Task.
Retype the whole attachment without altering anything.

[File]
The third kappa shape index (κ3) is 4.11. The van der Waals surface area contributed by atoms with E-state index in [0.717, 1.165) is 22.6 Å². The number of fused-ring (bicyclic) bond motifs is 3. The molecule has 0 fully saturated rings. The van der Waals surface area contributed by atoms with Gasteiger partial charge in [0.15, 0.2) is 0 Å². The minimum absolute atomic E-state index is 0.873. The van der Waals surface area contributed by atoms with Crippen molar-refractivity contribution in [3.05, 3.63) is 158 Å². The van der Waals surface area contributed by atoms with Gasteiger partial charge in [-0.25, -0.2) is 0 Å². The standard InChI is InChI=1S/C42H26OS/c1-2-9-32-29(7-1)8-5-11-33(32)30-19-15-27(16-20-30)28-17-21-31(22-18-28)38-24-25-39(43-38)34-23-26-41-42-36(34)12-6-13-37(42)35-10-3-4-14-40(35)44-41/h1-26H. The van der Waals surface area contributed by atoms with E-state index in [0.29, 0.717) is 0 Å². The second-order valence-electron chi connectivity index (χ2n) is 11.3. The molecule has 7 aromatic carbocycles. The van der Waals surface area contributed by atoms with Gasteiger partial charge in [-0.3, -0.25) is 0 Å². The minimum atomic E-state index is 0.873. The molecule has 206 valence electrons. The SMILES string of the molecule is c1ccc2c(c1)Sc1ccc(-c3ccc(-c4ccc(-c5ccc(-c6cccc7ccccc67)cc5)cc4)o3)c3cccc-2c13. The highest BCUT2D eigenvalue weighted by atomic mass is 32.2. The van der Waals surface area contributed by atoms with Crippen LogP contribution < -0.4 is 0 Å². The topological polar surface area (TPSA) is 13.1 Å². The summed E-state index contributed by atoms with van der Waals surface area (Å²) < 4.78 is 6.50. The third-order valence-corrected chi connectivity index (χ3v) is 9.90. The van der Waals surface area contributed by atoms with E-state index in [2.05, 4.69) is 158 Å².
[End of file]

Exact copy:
The third kappa shape index (κ3) is 4.11. The van der Waals surface area contributed by atoms with E-state index in [0.717, 1.165) is 22.6 Å². The number of fused-ring (bicyclic) bond motifs is 3. The molecule has 0 fully saturated rings. The van der Waals surface area contributed by atoms with Gasteiger partial charge in [0.15, 0.2) is 0 Å². The minimum absolute atomic E-state index is 0.873. The van der Waals surface area contributed by atoms with Crippen molar-refractivity contribution in [3.05, 3.63) is 158 Å². The van der Waals surface area contributed by atoms with Gasteiger partial charge in [-0.25, -0.2) is 0 Å². The standard InChI is InChI=1S/C42H26OS/c1-2-9-32-29(7-1)8-5-11-33(32)30-19-15-27(16-20-30)28-17-21-31(22-18-28)38-24-25-39(43-38)34-23-26-41-42-36(34)12-6-13-37(42)35-10-3-4-14-40(35)44-41/h1-26H. The van der Waals surface area contributed by atoms with E-state index in [0.29, 0.717) is 0 Å². The second-order valence-electron chi connectivity index (χ2n) is 11.3. The molecule has 7 aromatic carbocycles. The van der Waals surface area contributed by atoms with Gasteiger partial charge in [-0.3, -0.25) is 0 Å². The minimum atomic E-state index is 0.873. The molecule has 206 valence electrons. The SMILES string of the molecule is c1ccc2c(c1)Sc1ccc(-c3ccc(-c4ccc(-c5ccc(-c6cccc7ccccc67)cc5)cc4)o3)c3cccc-2c13. The highest BCUT2D eigenvalue weighted by atomic mass is 32.2. The van der Waals surface area contributed by atoms with Crippen LogP contribution < -0.4 is 0 Å². The topological polar surface area (TPSA) is 13.1 Å². The summed E-state index contributed by atoms with van der Waals surface area (Å²) < 4.78 is 6.50. The third-order valence-corrected chi connectivity index (χ3v) is 9.90. The van der Waals surface area contributed by atoms with E-state index in [2.05, 4.69) is 158 Å².